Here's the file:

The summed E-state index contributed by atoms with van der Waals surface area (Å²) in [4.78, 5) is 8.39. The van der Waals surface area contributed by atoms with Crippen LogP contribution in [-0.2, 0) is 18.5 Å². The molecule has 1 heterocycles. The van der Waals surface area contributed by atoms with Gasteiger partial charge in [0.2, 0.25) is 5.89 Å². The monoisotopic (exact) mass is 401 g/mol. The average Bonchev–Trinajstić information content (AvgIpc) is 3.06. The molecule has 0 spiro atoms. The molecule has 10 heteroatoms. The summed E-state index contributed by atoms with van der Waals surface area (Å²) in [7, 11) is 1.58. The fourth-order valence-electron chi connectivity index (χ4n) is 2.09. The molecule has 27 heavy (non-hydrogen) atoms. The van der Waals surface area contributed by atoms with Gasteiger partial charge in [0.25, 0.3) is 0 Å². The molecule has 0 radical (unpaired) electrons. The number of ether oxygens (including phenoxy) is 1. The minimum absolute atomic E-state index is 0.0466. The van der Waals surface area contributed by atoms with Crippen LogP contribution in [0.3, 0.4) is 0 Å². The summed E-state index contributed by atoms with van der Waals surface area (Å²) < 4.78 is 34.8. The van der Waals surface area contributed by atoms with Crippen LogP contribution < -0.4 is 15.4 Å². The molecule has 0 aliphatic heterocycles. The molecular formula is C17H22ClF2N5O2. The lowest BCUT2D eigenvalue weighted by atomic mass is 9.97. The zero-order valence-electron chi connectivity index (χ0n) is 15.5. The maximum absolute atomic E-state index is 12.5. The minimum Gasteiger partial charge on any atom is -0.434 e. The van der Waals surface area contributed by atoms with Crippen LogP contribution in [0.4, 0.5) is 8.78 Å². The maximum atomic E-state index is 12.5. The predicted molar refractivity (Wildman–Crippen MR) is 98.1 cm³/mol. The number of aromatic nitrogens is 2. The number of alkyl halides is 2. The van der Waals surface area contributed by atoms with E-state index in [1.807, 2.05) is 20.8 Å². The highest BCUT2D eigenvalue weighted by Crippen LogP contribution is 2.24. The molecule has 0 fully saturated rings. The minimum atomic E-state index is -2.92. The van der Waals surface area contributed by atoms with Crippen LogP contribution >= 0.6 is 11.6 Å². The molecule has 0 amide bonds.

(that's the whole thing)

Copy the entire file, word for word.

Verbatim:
The summed E-state index contributed by atoms with van der Waals surface area (Å²) in [4.78, 5) is 8.39. The van der Waals surface area contributed by atoms with Crippen LogP contribution in [-0.2, 0) is 18.5 Å². The molecule has 1 heterocycles. The van der Waals surface area contributed by atoms with Gasteiger partial charge in [0.2, 0.25) is 5.89 Å². The monoisotopic (exact) mass is 401 g/mol. The average Bonchev–Trinajstić information content (AvgIpc) is 3.06. The molecule has 0 spiro atoms. The molecule has 10 heteroatoms. The summed E-state index contributed by atoms with van der Waals surface area (Å²) in [7, 11) is 1.58. The fourth-order valence-electron chi connectivity index (χ4n) is 2.09. The molecule has 27 heavy (non-hydrogen) atoms. The van der Waals surface area contributed by atoms with Gasteiger partial charge in [0.25, 0.3) is 0 Å². The molecule has 0 radical (unpaired) electrons. The number of ether oxygens (including phenoxy) is 1. The minimum absolute atomic E-state index is 0.0466. The van der Waals surface area contributed by atoms with Crippen LogP contribution in [0.3, 0.4) is 0 Å². The summed E-state index contributed by atoms with van der Waals surface area (Å²) < 4.78 is 34.8. The van der Waals surface area contributed by atoms with Crippen LogP contribution < -0.4 is 15.4 Å². The molecule has 0 aliphatic heterocycles. The molecular formula is C17H22ClF2N5O2. The lowest BCUT2D eigenvalue weighted by atomic mass is 9.97. The zero-order valence-electron chi connectivity index (χ0n) is 15.5. The maximum absolute atomic E-state index is 12.5. The minimum Gasteiger partial charge on any atom is -0.434 e. The van der Waals surface area contributed by atoms with Crippen LogP contribution in [0.4, 0.5) is 8.78 Å². The maximum atomic E-state index is 12.5. The predicted molar refractivity (Wildman–Crippen MR) is 98.1 cm³/mol. The number of aromatic nitrogens is 2. The number of alkyl halides is 2. The van der Waals surface area contributed by atoms with E-state index in [1.807, 2.05) is 20.8 Å². The highest BCUT2D eigenvalue weighted by Crippen LogP contribution is 2.24. The molecule has 0 fully saturated rings. The minimum atomic E-state index is -2.92. The van der Waals surface area contributed by atoms with Crippen LogP contribution >= 0.6 is 11.6 Å². The molecule has 0 amide bonds.